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Mackinaw City in Emmet County, Michigan — The American Midwest (Great Lakes)
 

Missionaries at Mackinac

Mackinaw City Historical Pathway

 
 
Missionaries at Mackinac Marker image. Click for full size.
By Joel Seewald, June 7, 2019
1. Missionaries at Mackinac Marker
Inscription.  
Roman Catholicism came to the Straits of Mackinac through the self-sacrificing efforts of seventeenth-century Jesuit Missionaries. In 1670 Father Jacques Marquette established a mission for Huron Indians on Mackinac Island. An agriculturally-based tribe, the Huron found the thin soil of Mackinac Island unsuitable for their crops.

A year after settling on Mackinac Island, Marquette moved his mission to the more fertile land on the north shore of the Straits. Here, Marquette and Father Claude Dablon founded the permanent mission of St. Ignatius Loyola (today, St. Ignace, Michigan,) named in honor of the founder of the Jesuit order. Nearby, the Jesuits also established the mission of St. Francis Borgia to the Ottawa Indians, another agricultural tribe which planted corn fields on the St. Ignace peninsula.

A fur trade community developed adjacent to the missions and by 1690 soldiers constructed Fort Du Buade to protect French commercial interests. When the French military closed Fort Du Buade and later reestablished a Great Lakes presence at Detroit in 1701, the Huron from St. Ignace migrated south and became the Detroit-area
Lower middle image image. Click for full size.
Mackinac State Historic Parks
2. Lower middle image
Crucifix, Jesuit trade ring and religious medallion found at Fort Michilimackinac.
Wyandots. Left behind were the Jesuits and their faithful band of Ottawa still tilling the soil at the Straits of Mackinac. After depleting the soil at St. Ignace, the Ottawa and their Jesuit priests moved to the south shore of the Straits of Mackinaw (today Mackinaw City, Michigan,) sometime around 1708. In 1715 they were once again joined by French soldiers who constructed the palisaded community of Michilimackinac. (Marker Number 37.)
 
Location. 45° 47.003′ N, 84° 43.946′ W. Marker is in Mackinaw City, Michigan, in Emmet County. Marker is on North Nicolet Street north of East Etherington Street, on the left when traveling north. Marker is in Indian Pathways Park. Touch for map. Marker is in this post office area: Mackinaw City MI 49701, United States of America. Touch for directions.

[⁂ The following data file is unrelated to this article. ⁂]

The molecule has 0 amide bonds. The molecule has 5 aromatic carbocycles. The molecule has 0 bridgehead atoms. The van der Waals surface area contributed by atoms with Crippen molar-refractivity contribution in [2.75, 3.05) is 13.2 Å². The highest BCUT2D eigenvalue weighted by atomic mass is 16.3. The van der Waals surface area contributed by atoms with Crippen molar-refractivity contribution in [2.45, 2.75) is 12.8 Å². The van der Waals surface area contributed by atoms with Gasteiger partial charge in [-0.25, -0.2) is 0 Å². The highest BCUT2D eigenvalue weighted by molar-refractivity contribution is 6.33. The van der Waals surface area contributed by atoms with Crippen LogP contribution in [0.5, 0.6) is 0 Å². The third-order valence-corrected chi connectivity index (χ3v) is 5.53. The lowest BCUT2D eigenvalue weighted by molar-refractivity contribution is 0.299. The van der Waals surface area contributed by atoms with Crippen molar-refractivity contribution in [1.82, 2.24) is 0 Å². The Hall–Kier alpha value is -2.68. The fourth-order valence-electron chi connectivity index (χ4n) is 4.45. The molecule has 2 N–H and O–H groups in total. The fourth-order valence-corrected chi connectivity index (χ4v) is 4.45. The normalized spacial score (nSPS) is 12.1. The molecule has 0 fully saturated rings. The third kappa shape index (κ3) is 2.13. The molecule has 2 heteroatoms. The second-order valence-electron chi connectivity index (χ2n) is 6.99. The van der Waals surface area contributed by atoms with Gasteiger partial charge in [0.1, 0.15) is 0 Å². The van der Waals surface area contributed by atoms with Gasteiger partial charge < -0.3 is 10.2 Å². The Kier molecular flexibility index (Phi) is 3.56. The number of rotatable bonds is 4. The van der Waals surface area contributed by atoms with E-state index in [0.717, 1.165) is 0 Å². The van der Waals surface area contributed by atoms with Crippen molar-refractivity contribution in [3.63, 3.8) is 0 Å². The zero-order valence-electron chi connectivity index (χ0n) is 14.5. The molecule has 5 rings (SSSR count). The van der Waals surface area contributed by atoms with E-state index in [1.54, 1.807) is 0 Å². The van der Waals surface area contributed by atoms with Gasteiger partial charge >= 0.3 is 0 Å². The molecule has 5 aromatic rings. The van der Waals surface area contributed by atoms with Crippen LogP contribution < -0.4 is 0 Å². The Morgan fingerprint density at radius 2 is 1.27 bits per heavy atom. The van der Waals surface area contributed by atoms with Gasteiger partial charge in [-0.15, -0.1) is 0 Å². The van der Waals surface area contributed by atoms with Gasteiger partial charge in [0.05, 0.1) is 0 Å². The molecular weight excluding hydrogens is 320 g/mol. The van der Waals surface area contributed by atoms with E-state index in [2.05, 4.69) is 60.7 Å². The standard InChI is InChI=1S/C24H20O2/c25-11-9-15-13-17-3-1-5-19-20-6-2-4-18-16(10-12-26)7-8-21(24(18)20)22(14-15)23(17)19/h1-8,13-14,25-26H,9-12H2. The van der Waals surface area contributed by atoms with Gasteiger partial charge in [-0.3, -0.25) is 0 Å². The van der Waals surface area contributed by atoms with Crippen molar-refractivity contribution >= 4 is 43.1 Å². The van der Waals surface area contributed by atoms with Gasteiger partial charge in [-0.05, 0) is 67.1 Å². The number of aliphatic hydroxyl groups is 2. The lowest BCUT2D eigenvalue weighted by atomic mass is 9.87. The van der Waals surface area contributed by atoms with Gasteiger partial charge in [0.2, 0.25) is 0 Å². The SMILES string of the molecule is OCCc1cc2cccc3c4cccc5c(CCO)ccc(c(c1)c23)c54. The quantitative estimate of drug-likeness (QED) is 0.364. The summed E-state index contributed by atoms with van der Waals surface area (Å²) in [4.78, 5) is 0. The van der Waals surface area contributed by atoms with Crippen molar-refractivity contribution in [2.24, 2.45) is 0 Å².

Other nearby markers. At least 8 other markers are within walking distance of this marker. Indians at the Straits (about 300 feet away, measured in a direct line); British Colonial Farm 1774 - 1780 (about 600 feet away); Hattie Stimpson 1875-1948 (about 700 feet away); French House Ruin, 1765 - 1781 (approx. 0.2 miles away); Tourism at Mackinac (approx. 0.2 miles away); Fort Michilimackinac (approx. 0.2 miles away); Perry B. Darrow 1939 - 1995 (approx. mile away); Winter at Mackinac (approx. mile away). Touch for a list and map of all markers in Mackinaw City.
 
Also see . . .
1. Jacques Marquette.
Lower right image image. Click for full size.
Mackinac State Historic Parks
3. Lower right image
Reconstruction of St. Anne's church at Fort Michilimackinac.
Wikipedia article (Submitted on June 10, 2019, by Joel Seewald of Madison Heights, Michigan.) 

2. Claude Dablon. Wikipedia article (Submitted on June 10, 2019, by Joel Seewald of Madison Heights, Michigan.) 

3. Fort de Buade. Wikipedia article (Submitted on June 10, 2019, by Joel Seewald of Madison Heights, Michigan.) 
 
Categories. Churches & ReligionColonial EraForts, CastlesNative Americans
 
Missionaries at Mackinac Marker image. Click for full size.
By Joel Seewald, June 7, 2019
4. Missionaries at Mackinac Marker
View looking north along North Nicolet Street.
Indian Pathways Park image. Click for full size.
By Joel Seewald, June 7, 2019
5. Indian Pathways Park
Marker is in Indian Pathways Park, which is between North Nicolet Street and Interstate 75.
Mackinaw City Historical Pathways image. Click for full size.
By Joel Seewald, June 7, 2019
6. Mackinaw City Historical Pathways
This marker is part of the Mackinaw City Historical Pathway.
 

More. Search the internet for Missionaries at Mackinac.
 
Credits. This page was last revised on June 10, 2019. This page originally submitted on June 10, 2019, by Joel Seewald of Madison Heights, Michigan. This page has been viewed 59 times since then. Photos:   1, 2, 3, 4, 5, 6. submitted on June 10, 2019, by Joel Seewald of Madison Heights, Michigan.
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